Transmission Company Victoria (TCV) will be at Charlton Park Complex on Wednesday 5 July from 4.00pm to 7.00pm, welcoming community members to ask questions and contribute information for consideration in refining the location for the VNI West transmission project.
The community sessions, being held in Boort, Kerang, Charlton, Navarre and St Arnaud, are part of a broader engagement program involving councils, Traditional Owners and other community stakeholders in rural towns in north-west Victoria.
At the end of May, the preferred option and a broad area of interest for the VNI West project was announced with support from the Victorian Government. This option is forecast to deliver $1.4 billion in net market benefits, and harness 3,400 megawatts of renewable generation in Victoria – enough to meet the annual electricity needs for approximately 2.3 million homes.
VNI West represents an investment in critical infrastructure that will harness clean, low-cost electricity from renewable energy zones (REZs) and improve the reliability and security of electricity supply across Victoria as coal-fired generation retires.
TCV is refining the 5 to 50 kilometre-wide area of interest to a 500m to 1km corridor in the next couple of months using valuable information from landholders, Traditional Owners and community members, along with extensive engineering and environmental assessments including ecology, cultural heritage, landscape and visual amenity, agricultural activities and proximity to settlements.
Nicola Falcon, spokesperson for TCV, said: “TCV is committed to working with rural and regional communities to deliver this critical project that will help deliver affordable and reliable energy for all Victorians.
“This includes identifying a route that minimises land-use disruption and avoids environmentally and culturally sensitive areas.
“To assist with this process, we’re using both existing and new insights collected from community members via meetings, community events and an online interactive map,” she said.
At the July community information sessions, attendees will be able to:
Provide input on local features and land use via an interactive map.
Learn about and discuss key topics of interest, such as farming under powerlines, and the pros and cons of moving powerlines underground.
Contribute ideas on unique local issues and opportunities for future ’shared benefits’ community programs.
A Community Reference Group is being established as a forum for ongoing feedback and engagement for the life of the project. The inaugural meeting is scheduled for late July. Expressions of Interest are open now, and any member of the community who is interested in participating can apply on the TCV website or contact the project team directly.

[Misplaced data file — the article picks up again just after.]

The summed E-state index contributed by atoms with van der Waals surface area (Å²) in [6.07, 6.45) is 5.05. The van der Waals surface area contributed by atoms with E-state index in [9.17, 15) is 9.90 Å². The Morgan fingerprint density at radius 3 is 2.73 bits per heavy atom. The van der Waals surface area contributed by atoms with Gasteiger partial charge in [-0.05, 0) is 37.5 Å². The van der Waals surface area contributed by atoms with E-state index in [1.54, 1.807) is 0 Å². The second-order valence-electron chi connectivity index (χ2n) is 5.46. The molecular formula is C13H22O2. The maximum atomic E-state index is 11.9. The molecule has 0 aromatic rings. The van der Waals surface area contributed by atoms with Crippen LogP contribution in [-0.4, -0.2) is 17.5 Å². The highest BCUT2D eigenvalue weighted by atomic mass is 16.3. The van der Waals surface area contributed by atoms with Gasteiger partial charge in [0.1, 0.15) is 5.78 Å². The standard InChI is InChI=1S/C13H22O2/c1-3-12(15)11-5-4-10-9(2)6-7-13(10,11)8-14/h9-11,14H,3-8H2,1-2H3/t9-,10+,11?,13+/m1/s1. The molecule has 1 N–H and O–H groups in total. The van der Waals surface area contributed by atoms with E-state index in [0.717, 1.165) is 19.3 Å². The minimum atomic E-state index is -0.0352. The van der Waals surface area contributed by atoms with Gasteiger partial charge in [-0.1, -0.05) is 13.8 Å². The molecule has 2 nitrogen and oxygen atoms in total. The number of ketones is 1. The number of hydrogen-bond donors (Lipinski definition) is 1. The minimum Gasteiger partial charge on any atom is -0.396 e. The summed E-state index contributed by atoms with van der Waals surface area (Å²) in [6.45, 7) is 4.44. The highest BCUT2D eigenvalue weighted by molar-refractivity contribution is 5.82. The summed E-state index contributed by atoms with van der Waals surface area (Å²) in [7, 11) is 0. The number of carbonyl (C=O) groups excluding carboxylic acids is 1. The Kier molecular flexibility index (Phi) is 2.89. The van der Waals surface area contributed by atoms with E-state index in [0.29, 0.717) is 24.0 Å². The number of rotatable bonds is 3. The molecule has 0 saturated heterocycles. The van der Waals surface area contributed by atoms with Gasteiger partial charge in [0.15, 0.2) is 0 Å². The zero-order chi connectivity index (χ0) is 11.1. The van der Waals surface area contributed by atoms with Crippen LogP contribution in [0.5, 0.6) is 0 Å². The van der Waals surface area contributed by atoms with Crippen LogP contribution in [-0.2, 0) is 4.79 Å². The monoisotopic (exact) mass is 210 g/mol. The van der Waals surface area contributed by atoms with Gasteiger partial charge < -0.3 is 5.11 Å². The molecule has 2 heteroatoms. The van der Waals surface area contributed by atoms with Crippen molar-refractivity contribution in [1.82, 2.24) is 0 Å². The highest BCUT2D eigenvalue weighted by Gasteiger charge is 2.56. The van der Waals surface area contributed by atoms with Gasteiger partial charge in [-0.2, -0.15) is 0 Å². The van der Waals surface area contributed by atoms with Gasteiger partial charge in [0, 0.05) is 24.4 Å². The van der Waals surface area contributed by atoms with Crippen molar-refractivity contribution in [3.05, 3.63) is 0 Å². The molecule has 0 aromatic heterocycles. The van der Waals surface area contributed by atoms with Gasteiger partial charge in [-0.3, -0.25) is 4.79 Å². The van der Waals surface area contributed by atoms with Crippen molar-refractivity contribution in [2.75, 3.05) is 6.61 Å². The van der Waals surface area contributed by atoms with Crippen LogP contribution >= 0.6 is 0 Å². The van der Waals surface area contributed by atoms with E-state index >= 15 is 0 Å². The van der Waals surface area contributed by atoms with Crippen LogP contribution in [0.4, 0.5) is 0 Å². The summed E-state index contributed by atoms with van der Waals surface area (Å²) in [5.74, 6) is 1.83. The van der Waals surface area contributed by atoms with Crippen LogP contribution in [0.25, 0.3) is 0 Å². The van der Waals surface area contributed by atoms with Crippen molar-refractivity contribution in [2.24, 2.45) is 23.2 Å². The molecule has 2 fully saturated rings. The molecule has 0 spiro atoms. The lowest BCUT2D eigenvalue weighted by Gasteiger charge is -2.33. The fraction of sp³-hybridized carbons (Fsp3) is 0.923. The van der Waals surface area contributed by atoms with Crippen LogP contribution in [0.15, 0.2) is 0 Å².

TCV have launched a new website (www.transmissionvictoria.com.au) that includes information about the project, including fact sheets on important topics such as farming around transmission, details of community engagement activities, information for landholders whose land may be impacted , and regular updates on the project.
Ms Falcon said: “The response to the interactive map has been positive, with over 220 comments logged in the first two weeks. Community feedback has alerted us to sensitivities such as habitats for endangered species, Aboriginal heritage sites of significance, existing infrastructure and constraints on specific properties.”
Narrowing down the transmission corridor
The project team is working to narrow the planned route for the transmission lines to provide more certainty for communities and allow TCV to engage directly with landholders to start answering specific questions on issues such as benefits, land access and compensation.
“Meetings with landholders, farmers, Traditional Owners and local communities through the next phase of the project will help to confirm underlying assumptions and guide the ongoing route refinement,” Ms Falcon said.
Environmental assessments, and ongoing discussions with landholders and others will lead to an indicative route of 200m - 400m later in 2023, which will be the focus of environmental field assessments and then the detailed studies required for planning and regulatory assessment. The team is aiming to identify the final easement for the project in 2025, ahead of construction commencing in 2026.
For those landholders potentially within the transmission corridor, TCV will assign a Landholder Liaison to better understand how the land is used today, how to minimise land use impacts and maximise opportunities for landholders through design and construction, as well as to discuss appropriate compensation and other details around establishing and working with a transmission easement.
“We thank everyone who has provided input to the project so far and welcome your ongoing engagement. Community feedback is a critical part of the process in coming months, and we look forward to meeting with local communities, landholders and other stakeholders in the region,” Ms Falcon said.